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A Concern for Immigrant Workers This Labor Day

Aug 29, 2013
D. Taylor

Recently it was my honor to be elected to CLINIC’s Board of Directors. CLINIC has been providing a life-saving service to immigrants across the country since 1988. Many of the 300,000 members of the union I serve are themselves immigrants, and many have been helped by CLINIC’s important work. So in this Labor Day reflection I’d like to focus on the reality of immigrant workers and what they face every day.

According to the Migration Policy Institute, immigrant workers make up about 14.7% of the overall U.S. workforce. It is estimated that by 2030 between a third and a half of the U.S. workforce will be made up of immigrants. This growth is most notable in the leisure, hospitality and service industries with which I am most familiar.  These workers are hardworking people who just want the opportunity to provide for their families.

Their lives are not easy. The trend in the hotel and food service industries, for example, is to eliminate full-time, decent-paying jobs with health benefits through outsourcing.  This reduces jobs to unstable employment, often at minimum wage with uncertain hours and no health plan. This is often the fate of immigrant workers.For undocumented immigrant workers life is even more precarious. Wage theft, dangerous work conditions, and the constant fear of deportation and family separation are daily fare for those who must live in the shadows.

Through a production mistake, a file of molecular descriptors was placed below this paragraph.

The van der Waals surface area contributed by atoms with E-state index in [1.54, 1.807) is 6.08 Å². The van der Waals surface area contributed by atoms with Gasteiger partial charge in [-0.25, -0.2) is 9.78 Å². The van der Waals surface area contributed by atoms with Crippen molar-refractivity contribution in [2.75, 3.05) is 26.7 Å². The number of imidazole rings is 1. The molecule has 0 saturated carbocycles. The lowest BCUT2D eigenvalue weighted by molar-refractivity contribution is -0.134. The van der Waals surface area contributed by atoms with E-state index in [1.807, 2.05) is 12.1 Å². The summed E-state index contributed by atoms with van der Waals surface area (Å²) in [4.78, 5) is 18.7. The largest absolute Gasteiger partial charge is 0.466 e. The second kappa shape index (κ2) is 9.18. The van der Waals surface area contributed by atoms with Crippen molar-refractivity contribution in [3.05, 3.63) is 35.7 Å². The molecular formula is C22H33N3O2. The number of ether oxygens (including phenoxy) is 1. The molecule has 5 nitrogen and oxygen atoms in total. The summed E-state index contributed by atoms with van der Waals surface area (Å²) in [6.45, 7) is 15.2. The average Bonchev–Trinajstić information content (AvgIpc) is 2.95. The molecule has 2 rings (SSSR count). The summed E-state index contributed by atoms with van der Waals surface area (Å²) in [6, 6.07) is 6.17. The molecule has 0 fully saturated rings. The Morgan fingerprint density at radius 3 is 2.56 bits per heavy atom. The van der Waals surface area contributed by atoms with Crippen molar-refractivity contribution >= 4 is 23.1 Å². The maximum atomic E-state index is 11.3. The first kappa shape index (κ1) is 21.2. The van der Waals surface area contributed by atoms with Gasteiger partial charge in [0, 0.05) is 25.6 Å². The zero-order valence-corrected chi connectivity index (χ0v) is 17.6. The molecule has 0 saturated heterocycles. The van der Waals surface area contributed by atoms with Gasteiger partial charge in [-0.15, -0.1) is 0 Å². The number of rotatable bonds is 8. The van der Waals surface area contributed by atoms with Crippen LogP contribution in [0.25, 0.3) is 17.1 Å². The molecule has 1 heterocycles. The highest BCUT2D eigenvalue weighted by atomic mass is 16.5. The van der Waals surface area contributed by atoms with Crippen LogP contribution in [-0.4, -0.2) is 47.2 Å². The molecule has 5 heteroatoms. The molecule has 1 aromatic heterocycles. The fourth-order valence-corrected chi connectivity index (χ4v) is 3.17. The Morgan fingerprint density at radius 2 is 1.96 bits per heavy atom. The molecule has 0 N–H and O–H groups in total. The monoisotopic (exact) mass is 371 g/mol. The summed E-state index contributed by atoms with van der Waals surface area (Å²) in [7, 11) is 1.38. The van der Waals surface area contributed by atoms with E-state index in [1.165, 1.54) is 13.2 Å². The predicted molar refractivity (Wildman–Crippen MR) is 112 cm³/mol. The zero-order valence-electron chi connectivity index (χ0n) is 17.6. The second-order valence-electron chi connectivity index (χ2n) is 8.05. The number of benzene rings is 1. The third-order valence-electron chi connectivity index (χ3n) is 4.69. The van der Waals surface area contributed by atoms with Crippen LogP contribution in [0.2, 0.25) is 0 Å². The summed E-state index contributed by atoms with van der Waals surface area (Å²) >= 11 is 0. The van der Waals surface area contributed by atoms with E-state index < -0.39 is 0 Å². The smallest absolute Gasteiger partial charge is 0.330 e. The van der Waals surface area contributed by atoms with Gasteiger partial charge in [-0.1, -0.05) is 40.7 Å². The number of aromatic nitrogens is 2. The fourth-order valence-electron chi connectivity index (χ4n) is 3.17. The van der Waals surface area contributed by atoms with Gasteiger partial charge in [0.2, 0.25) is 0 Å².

As a student at Georgetown I learned some of the basic tenets of Rerum Novarum:  workers are entitled to a living wage that allows them to provide for their family and set aside some savings. Workers have a right to “care for their soul,” rest from work, and have healthcare. Today too many immigrant workers have no living wage; no healthcare access; no time to care for their soul. The New Evangelization definitely needs to “go to the workers” who cannot make it to church. In the view of too many employers, workers are no longer an asset to develop, but insteadare simply a cost line to be reduced. Pope Leo XIII and every Pope since haveheld up unions as the strongest protection for workers. That remains especially true for immigrant workers today.

The Catholic Bishops, the folks at CLINIC, and, I am proud to say, the American labor movement all see comprehensive immigration reform as a tantamount moral imperative. To enact comprehensive immigration reform would be the best way to honor immigrant workers this Labor Day.

President D. Taylor, President

UNITE HERE International Union